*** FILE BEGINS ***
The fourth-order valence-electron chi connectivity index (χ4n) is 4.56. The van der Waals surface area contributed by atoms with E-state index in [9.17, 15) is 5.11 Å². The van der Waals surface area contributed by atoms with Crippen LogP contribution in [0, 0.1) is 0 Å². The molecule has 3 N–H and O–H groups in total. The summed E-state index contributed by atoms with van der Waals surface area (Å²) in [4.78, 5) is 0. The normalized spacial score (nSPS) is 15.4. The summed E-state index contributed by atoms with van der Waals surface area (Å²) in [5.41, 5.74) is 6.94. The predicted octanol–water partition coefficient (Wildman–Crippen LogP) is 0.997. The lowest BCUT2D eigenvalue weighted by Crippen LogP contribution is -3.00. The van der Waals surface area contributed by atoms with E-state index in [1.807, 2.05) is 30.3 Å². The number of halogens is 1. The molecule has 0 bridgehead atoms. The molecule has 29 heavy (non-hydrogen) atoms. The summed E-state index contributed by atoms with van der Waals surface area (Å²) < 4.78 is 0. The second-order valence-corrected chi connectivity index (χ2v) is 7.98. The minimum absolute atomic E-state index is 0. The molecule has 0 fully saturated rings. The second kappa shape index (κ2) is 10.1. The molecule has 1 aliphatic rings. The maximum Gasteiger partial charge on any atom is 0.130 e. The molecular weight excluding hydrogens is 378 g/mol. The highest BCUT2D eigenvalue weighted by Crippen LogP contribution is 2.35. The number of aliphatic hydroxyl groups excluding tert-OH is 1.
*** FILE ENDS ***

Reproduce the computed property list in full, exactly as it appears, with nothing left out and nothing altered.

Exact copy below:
The fourth-order valence-electron chi connectivity index (χ4n) is 4.56. The van der Waals surface area contributed by atoms with E-state index in [9.17, 15) is 5.11 Å². The van der Waals surface area contributed by atoms with Crippen LogP contribution in [0, 0.1) is 0 Å². The molecule has 3 N–H and O–H groups in total. The summed E-state index contributed by atoms with van der Waals surface area (Å²) in [4.78, 5) is 0. The normalized spacial score (nSPS) is 15.4. The summed E-state index contributed by atoms with van der Waals surface area (Å²) in [5.41, 5.74) is 6.94. The predicted octanol–water partition coefficient (Wildman–Crippen LogP) is 0.997. The lowest BCUT2D eigenvalue weighted by Crippen LogP contribution is -3.00. The van der Waals surface area contributed by atoms with E-state index in [1.807, 2.05) is 30.3 Å². The number of halogens is 1. The molecule has 0 bridgehead atoms. The molecule has 29 heavy (non-hydrogen) atoms. The summed E-state index contributed by atoms with van der Waals surface area (Å²) < 4.78 is 0. The second-order valence-corrected chi connectivity index (χ2v) is 7.98. The minimum absolute atomic E-state index is 0. The molecule has 0 fully saturated rings. The second kappa shape index (κ2) is 10.1. The molecule has 1 aliphatic rings. The maximum Gasteiger partial charge on any atom is 0.130 e. The molecular weight excluding hydrogens is 378 g/mol. The highest BCUT2D eigenvalue weighted by Crippen LogP contribution is 2.35. The number of aliphatic hydroxyl groups excluding tert-OH is 1.